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Utilities: the gold is underground

12 сентября 2011

With fibre network roll-outs on the rise globally, utility companies are sitting on an asset that – if appropriately identified, managed and valued – could enable them to reap significant benefits.

Civil engineering costs (for example, digging new trenches) are often the main barrier to fibre network roll-out. However, most utilities already own a number of underground ducts, whose primary use includes power supply, district heating, street lighting and so on, but which are also suitable to deploy fibre (provided there is sufficient space). Forcing utilities to give away duct space may not be the solution, as there is a win-win scenario for both the telecoms and the utility sectors.

Most utilities’ investments in ducts should by now be fully sunk (and possibly already amortised); therefore, any possible additional use of the ducts would represent “sweating the asset”. Utility ducts are particularly interesting to lay fibre as they are often far more capillary (in terms of reaching every street in a given city) than the ducts belonging to incumbent operators. Another interesting aspect to bear in mind is that as fibre cables become thinner and more flexible, mass-market deployments need much less duct space than before – particularly in the case of GPON architecture. Therefore, established duct infrastructure can often provide the space that is required for fibre roll-out.

Over the last decades, many utility companies in Europe (as well as other continents) have themselves rolled out a fair amount of fibre, typically for their own use (for example, for connectivity between their own sites). Some utility companies have taken a step forward by running their own telecoms division, leveraging their fibre assets to sell services to third parties (often with an opportunistic, rather than focused, approach).

Fibre access network services have been given primary importance in the recent definition of policy objectives at the European level (for example, in the Digital Agenda) to enable countries to regain economic competitive advantage. Suddenly, utilities’ assets have become even more valuable: fibre cables already laid can be fully utilised with a more structured commercial approach, but (most importantly) the ducts can be leveraged for large-scale deployments of fibre-to-the-home networks (adequately complemented with digging in out-of-reach areas). Furthermore, the utilities’ networks are local to specific cities, and thus can play a strong role in the roll-out of 'smart city' projects in close cooperation with municipalities.

In order to maximise the value of the ducts and fibre assets belonging to utility companies, a few technical aspects need to be considered.

Where are the utilities’ assets?

  • Ducts need to be exactly mapped first. In fact, often they have been laid decades ago, so imprecise or outdated mapping may result in an understatement of the real potential that utilities have underground.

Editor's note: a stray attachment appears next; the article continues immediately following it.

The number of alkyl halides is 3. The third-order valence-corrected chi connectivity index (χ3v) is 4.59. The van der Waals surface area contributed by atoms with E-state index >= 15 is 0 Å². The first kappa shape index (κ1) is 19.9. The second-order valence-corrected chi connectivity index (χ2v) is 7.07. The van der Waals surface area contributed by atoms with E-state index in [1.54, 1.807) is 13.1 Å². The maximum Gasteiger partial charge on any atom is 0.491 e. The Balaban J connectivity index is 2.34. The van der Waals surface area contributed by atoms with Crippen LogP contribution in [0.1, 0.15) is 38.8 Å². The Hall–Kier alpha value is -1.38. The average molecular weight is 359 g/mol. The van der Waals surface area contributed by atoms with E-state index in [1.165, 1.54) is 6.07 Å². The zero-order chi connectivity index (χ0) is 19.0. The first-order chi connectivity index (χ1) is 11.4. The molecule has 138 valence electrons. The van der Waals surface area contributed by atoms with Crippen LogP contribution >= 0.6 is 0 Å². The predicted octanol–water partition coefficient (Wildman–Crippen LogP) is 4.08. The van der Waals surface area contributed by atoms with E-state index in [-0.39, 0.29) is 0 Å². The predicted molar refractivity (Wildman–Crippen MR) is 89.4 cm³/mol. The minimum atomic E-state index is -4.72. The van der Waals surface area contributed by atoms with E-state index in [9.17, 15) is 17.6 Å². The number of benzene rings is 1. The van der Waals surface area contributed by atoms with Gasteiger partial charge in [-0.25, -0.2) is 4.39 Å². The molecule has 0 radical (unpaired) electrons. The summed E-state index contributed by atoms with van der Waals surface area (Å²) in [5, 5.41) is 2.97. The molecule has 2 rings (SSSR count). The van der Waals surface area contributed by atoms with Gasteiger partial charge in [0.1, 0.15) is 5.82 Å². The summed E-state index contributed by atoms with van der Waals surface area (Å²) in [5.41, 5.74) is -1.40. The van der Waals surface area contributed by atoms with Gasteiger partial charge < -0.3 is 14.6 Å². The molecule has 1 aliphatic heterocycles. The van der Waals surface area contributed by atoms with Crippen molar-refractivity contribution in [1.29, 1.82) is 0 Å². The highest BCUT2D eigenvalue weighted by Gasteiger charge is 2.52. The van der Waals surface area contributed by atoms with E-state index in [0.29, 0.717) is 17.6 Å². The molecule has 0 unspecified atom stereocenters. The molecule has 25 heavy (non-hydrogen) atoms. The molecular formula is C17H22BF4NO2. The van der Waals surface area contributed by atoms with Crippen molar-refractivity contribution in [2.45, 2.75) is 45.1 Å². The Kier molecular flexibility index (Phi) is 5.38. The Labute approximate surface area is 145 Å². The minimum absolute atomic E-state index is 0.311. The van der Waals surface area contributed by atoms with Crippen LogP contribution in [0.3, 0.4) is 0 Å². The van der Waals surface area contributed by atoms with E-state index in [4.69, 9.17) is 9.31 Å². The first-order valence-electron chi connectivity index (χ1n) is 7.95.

• Ducts should allow reaching buildings through appropriate drop ducts, and this should be feasible on both sides of each street.
  • Ducts need to be reachable through new manholes, in order to allow manoeuvre and spilling, and the existing manholes should allow high-capacity enclosures. 

What condition are they in?

  • Ducts need to provide sufficient available space for laying fibre cables (which are however progressively becoming thinner and more flexible). In fact, the ideal condition would be to have ducts that would be fully available for telecoms uses (such as spare ducts used for manoeuvring).
  • Ducts need to be in good condition: they should not be compressed by road traffic at street level, or filled with mud or dust. Else, they will need to be sanitised (which still represents a saving, compared with digging from the scratch).
  • Having clarified the technical/infrastructural aspects that need taking into account, a more in-depth analysis of the market scenario and the context helps in understanding the real value of utilities’ assets.

How can utilities’ assets be used and their full value extracted?

  • Utilities need to understand the extent to which their fibre assets or ducts can be leveraged for backbone or access networks, and what proportion of residential and business buildings, PoPs and BTSs they can pass and/or connect.
  • Utilities need to understand the competitive pressure from alternative duct and fibre owners (incumbents, alternative operators, other third parties e.g. municipalities), as this indirectly informs the value of their own ducts and fibre assets.
  • Utilities need to assess the cost and logistic complexity of complementing these ducts with whatever is needed to deploy large-scale fibre roll-outs (for example, additional digging is often needed to complement the coverage).
  • The property of these ducts, and the contractual means by which these can be used for fibre purposes, needs to be clarified.
  • The utility staff base might not have the skills and the time needed to support a proactive commercial approach in a dynamic environment such as the provision of fibre-based services.
  • Finally, a roadmap needs to be developed to extract the full value out of the utilities’ assets, either through a divestment of the ducts and/or of the fibre assets, or through an organic expansion of the current fibre assets and services within the utilities themselves (for those that have a telecoms strategy as part of their future roadmap)

Elia Mariani, Manager, AnalysysMason


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